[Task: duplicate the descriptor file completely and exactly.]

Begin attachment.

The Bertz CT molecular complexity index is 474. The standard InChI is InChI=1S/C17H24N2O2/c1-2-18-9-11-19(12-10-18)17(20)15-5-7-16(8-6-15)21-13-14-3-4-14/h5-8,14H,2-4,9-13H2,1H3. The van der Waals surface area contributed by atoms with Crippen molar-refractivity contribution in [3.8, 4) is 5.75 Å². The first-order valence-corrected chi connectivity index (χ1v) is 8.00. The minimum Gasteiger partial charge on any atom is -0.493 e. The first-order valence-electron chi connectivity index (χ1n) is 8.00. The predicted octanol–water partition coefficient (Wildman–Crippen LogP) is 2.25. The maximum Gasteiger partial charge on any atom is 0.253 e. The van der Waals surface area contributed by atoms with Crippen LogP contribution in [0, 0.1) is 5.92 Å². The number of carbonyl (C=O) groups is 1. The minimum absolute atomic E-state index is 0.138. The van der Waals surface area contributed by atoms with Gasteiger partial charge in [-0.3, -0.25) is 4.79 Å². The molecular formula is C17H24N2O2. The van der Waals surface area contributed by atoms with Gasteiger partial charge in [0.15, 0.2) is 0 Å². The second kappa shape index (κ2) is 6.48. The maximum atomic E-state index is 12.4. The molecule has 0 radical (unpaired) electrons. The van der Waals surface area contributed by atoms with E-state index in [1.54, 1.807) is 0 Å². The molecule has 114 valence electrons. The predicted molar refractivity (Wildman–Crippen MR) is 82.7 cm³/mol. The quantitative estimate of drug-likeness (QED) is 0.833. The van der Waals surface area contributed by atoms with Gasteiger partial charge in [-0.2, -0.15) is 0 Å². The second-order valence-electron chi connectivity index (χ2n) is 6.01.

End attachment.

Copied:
The Bertz CT molecular complexity index is 474. The standard InChI is InChI=1S/C17H24N2O2/c1-2-18-9-11-19(12-10-18)17(20)15-5-7-16(8-6-15)21-13-14-3-4-14/h5-8,14H,2-4,9-13H2,1H3. The van der Waals surface area contributed by atoms with Crippen molar-refractivity contribution in [3.8, 4) is 5.75 Å². The first-order valence-corrected chi connectivity index (χ1v) is 8.00. The minimum Gasteiger partial charge on any atom is -0.493 e. The first-order valence-electron chi connectivity index (χ1n) is 8.00. The predicted octanol–water partition coefficient (Wildman–Crippen LogP) is 2.25. The maximum Gasteiger partial charge on any atom is 0.253 e. The van der Waals surface area contributed by atoms with Crippen LogP contribution in [0, 0.1) is 5.92 Å². The number of carbonyl (C=O) groups is 1. The minimum absolute atomic E-state index is 0.138. The van der Waals surface area contributed by atoms with Gasteiger partial charge in [-0.3, -0.25) is 4.79 Å². The molecular formula is C17H24N2O2. The van der Waals surface area contributed by atoms with Gasteiger partial charge in [0.15, 0.2) is 0 Å². The second kappa shape index (κ2) is 6.48. The maximum atomic E-state index is 12.4. The molecule has 0 radical (unpaired) electrons. The van der Waals surface area contributed by atoms with E-state index in [1.54, 1.807) is 0 Å². The molecule has 114 valence electrons. The predicted molar refractivity (Wildman–Crippen MR) is 82.7 cm³/mol. The quantitative estimate of drug-likeness (QED) is 0.833. The van der Waals surface area contributed by atoms with Gasteiger partial charge in [-0.2, -0.15) is 0 Å². The second-order valence-electron chi connectivity index (χ2n) is 6.01.